Climate negotiators made patchy progress on the rules of the Paris Agreement at talks in Bangkok, which ended on Sunday.
The US blocked a Chinese bid to insert two-tier standards for rich and poor countries, leading to deadlock on guidelines for the national climate plans that underpin the global pact.
Parts of the climate finance debate also stalled, prompting calls for political intervention ahead of the December deadline for completing the rulebook in Katowice, Poland.
“Progress has been made on most issues but no issues have been fully resolved yet,” said UN climate chief Patricia Espinosa at a press conference. “Other elements are more politically complex and… limited progress has been made here in Bangkok.”
There are various chances for political leaders to engage with the issues in the next three months, including a dialogue convened by UN chief Antonio Guterres in New York, Governor Jerry Brown’s climate summit in California, a G7 environment ministerial and pre-Cop meetings in Poland.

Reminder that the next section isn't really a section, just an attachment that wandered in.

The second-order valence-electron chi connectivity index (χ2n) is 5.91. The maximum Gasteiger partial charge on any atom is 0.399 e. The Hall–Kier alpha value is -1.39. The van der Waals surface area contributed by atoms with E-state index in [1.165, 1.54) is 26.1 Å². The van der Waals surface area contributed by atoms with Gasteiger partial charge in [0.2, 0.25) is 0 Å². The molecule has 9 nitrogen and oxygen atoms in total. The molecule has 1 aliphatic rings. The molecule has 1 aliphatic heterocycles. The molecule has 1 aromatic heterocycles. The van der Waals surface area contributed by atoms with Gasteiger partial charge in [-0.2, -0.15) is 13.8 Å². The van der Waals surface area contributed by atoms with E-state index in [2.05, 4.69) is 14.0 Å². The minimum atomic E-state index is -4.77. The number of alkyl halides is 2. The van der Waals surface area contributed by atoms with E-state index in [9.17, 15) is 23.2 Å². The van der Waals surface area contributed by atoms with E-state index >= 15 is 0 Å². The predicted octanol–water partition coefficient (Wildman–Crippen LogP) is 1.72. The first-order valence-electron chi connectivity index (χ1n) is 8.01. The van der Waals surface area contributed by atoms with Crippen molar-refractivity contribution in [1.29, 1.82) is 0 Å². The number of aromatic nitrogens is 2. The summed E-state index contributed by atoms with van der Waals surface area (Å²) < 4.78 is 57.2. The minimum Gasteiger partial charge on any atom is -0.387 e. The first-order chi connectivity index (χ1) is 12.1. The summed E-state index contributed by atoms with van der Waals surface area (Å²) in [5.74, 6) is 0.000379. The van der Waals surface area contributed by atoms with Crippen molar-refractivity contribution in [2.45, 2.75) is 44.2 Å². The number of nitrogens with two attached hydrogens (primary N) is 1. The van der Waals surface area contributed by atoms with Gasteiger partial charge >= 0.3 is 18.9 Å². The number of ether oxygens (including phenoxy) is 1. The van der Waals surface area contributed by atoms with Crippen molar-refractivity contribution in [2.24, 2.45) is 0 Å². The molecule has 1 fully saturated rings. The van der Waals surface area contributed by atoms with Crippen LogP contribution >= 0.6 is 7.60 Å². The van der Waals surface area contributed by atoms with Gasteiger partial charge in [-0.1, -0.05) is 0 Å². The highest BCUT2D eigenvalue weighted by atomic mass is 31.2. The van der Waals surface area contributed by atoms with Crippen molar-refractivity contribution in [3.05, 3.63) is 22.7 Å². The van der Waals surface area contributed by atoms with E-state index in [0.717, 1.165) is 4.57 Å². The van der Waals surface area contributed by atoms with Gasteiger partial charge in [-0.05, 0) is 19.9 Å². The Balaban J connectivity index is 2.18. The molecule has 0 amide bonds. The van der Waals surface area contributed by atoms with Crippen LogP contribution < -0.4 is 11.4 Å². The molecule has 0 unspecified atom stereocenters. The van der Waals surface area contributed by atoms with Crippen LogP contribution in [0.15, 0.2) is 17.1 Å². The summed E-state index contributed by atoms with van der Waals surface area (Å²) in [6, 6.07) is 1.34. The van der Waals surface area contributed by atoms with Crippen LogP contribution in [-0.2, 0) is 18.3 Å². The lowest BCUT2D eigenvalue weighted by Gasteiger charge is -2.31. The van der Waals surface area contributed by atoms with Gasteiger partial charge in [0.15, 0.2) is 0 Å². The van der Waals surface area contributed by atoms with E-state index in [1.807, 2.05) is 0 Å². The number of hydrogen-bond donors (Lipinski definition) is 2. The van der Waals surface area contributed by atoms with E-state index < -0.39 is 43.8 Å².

What happens in the next few months will impact future of the Paris Agreement and the global climate
At the same time, the co-chairs of the negotiations have a pile of technical work to do. National delegates have given them the go-ahead to translate informal notes into legal language and identify potential compromises ahead of December’s summit.
“It is a powerful mandate,” said Yamide Dagnet of the World Resources Institute: “A leap of faith to try to rescue the outcome of Katowice.”
EU chief negotiator Elina Bardram urged the co-chairs to take “bold steps” to get the text in shape. “What is on the table is far from being minister-ready,” she told Climate Home News. “For us to have any meaningful ministerial engagement, they have to be pretty radical.”
The stickiest aspect of the talks concerned what information countries should be expected to include in future updates of their climate commitments.
China and other emerging economies proposed that some elements should only be compulsory for developed countries. The Umbrella Group, which includes the US, Canada and Australia, refused to countenance that suggestion, even as an option for negotiation.
Despite president Donald Trump’s declared intention to withdraw the US from the Paris Agreement, it cannot formally leave until 2020. Sources suggest the US delegation is keeping the door open for potential re-entry into the deal – and holding China to account has been a consistent concern across administrations.
The EU also opposes a binary split between rich and poor countries, arguing that any flexibility should reflect an evolving world order. “Everyone was frustrated” with the impasse, said Bardram, but added there had been good progress in other areas and solutions were “within reach”.
This article originally appeared on Climate Home News”